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I know that .h file is supposed to have:

  • class declarations,
  • function prototypes,
  • and extern variables (for global variables)

But is there some significance of making it a .h file? I tried renaming my .h file to a .c file and it still works.

We can name our file to be anything, but we choose to name it as a .h file.

Am I correct?

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Not a duplicate (at least not a duplicate of the one chosen by closers so far). –  Binary Worrier Jan 27 '10 at 11:03
It may be clearer to think about it as a header file as opposed to a .h file (similarly, think of .c or .cpp files as source files). If you think of header instead of .h it naturally follows that you can name the file's extension in whatever way you want. –  laura Jan 27 '10 at 11:03
@Binary -- yeah, noticed, I jumped the gun :> –  Kornel Kisielewicz Jan 27 '10 at 11:05
See my answer here: stackoverflow.com/questions/1945846/… –  Pavel Radzivilovsky Jan 27 '10 at 11:32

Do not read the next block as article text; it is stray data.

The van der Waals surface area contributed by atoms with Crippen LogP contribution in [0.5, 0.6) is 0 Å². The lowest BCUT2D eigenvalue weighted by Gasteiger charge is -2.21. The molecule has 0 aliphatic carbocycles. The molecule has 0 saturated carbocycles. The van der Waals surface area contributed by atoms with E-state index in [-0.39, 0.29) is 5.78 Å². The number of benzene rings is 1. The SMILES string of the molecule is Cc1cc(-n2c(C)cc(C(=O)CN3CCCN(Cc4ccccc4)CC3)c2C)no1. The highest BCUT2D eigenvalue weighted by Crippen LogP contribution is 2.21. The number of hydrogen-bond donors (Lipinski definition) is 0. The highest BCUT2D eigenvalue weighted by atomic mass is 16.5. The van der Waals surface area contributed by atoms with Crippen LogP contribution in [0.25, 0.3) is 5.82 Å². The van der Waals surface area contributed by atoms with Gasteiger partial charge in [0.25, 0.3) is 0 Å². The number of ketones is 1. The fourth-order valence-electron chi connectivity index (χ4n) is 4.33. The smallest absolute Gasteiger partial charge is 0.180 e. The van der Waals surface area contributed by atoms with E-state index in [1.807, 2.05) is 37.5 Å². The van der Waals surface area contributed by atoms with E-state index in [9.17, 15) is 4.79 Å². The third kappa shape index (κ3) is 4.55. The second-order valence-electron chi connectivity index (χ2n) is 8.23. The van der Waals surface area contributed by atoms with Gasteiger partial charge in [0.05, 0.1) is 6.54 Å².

8 Answers 8

up vote 10 down vote accepted

The use of .h to name header files is just a convention. You will also see (probably on Unix-like platforms):

  • .hpp (the Boost library uses these)
  • .hxx (looks like h++ with the + signs tilted - cute, huh?)
  • .H (Unix is case sensitive so you can distinguish these from .h files)

Personally, I'd strongly advise sticking with .h. Particularly, don't use .H, or you will be in a world of pain if you ever need to port to case-insensitive file system.

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Keep in mind, however, that while .h is used for both C and C++, .hpp and .hxx are specifically for C++ header files. I don't know if .H (upper-case) is used too for C++ headers, following the convention of .C (upper-case) for C++ sources. –  Matteo Italia Jan 27 '10 at 11:08
@Niel, I think the OP is asking about the difference between header files and source files -- judging by the first paragraph of his question. –  Kornel Kisielewicz Jan 27 '10 at 11:12
@Matteo Yes it is - that was my point. –  anon Jan 27 '10 at 11:12
@Kornel Not my take - he said "we can name our file to be anything, but we choose to name it as a .h file", which I read as a question. –  anon Jan 27 '10 at 11:13
@Kprnel And it's "Neil", not "Niel" :-) –  anon Jan 27 '10 at 11:24